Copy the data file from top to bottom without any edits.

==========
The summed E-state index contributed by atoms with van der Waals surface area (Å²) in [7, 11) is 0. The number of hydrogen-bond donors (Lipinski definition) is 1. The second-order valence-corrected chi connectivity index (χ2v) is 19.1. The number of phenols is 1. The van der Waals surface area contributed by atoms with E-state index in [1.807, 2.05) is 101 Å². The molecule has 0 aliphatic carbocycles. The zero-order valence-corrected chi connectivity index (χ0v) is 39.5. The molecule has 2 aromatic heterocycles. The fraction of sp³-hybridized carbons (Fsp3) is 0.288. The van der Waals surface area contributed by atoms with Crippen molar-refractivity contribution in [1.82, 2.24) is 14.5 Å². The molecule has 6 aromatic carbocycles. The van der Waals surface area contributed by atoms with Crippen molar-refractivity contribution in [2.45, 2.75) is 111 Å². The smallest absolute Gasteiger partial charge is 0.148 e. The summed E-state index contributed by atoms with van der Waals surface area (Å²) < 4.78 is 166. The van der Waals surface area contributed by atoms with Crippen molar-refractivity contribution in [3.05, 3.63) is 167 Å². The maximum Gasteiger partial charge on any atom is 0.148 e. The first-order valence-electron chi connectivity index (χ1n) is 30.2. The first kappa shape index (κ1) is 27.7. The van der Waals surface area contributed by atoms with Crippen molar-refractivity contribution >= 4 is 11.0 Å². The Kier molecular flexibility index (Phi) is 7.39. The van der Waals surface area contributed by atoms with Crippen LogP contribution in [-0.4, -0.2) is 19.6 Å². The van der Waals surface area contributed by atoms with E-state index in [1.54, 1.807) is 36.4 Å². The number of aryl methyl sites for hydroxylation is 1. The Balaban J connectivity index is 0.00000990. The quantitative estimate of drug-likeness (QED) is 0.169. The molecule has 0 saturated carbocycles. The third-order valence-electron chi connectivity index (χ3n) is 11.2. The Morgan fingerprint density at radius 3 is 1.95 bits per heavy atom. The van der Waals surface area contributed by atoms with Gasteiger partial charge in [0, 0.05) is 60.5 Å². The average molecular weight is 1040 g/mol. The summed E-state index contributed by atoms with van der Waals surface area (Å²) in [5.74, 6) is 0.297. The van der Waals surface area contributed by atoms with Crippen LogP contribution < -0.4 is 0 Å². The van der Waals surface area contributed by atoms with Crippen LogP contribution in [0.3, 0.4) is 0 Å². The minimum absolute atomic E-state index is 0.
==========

The summed E-state index contributed by atoms with van der Waals surface area (Å²) in [7, 11) is 0. The number of hydrogen-bond donors (Lipinski definition) is 1. The second-order valence-corrected chi connectivity index (χ2v) is 19.1. The number of phenols is 1. The van der Waals surface area contributed by atoms with E-state index in [1.807, 2.05) is 101 Å². The molecule has 0 aliphatic carbocycles. The zero-order valence-corrected chi connectivity index (χ0v) is 39.5. The molecule has 2 aromatic heterocycles. The fraction of sp³-hybridized carbons (Fsp3) is 0.288. The van der Waals surface area contributed by atoms with Crippen molar-refractivity contribution in [1.82, 2.24) is 14.5 Å². The molecule has 6 aromatic carbocycles. The van der Waals surface area contributed by atoms with Crippen molar-refractivity contribution in [2.45, 2.75) is 111 Å². The smallest absolute Gasteiger partial charge is 0.148 e. The summed E-state index contributed by atoms with van der Waals surface area (Å²) < 4.78 is 166. The van der Waals surface area contributed by atoms with Crippen molar-refractivity contribution in [3.05, 3.63) is 167 Å². The maximum Gasteiger partial charge on any atom is 0.148 e. The first-order valence-electron chi connectivity index (χ1n) is 30.2. The first kappa shape index (κ1) is 27.7. The van der Waals surface area contributed by atoms with Crippen molar-refractivity contribution >= 4 is 11.0 Å². The Kier molecular flexibility index (Phi) is 7.39. The van der Waals surface area contributed by atoms with Crippen LogP contribution in [-0.4, -0.2) is 19.6 Å². The van der Waals surface area contributed by atoms with E-state index in [1.54, 1.807) is 36.4 Å². The number of aryl methyl sites for hydroxylation is 1. The Balaban J connectivity index is 0.00000990. The quantitative estimate of drug-likeness (QED) is 0.169. The molecule has 0 saturated carbocycles. The third-order valence-electron chi connectivity index (χ3n) is 11.2. The Morgan fingerprint density at radius 3 is 1.95 bits per heavy atom. The van der Waals surface area contributed by atoms with Gasteiger partial charge in [0, 0.05) is 60.5 Å². The average molecular weight is 1040 g/mol. The summed E-state index contributed by atoms with van der Waals surface area (Å²) in [5.74, 6) is 0.297. The van der Waals surface area contributed by atoms with Crippen LogP contribution < -0.4 is 0 Å². The van der Waals surface area contributed by atoms with Crippen LogP contribution in [0.3, 0.4) is 0 Å². The minimum absolute atomic E-state index is 0.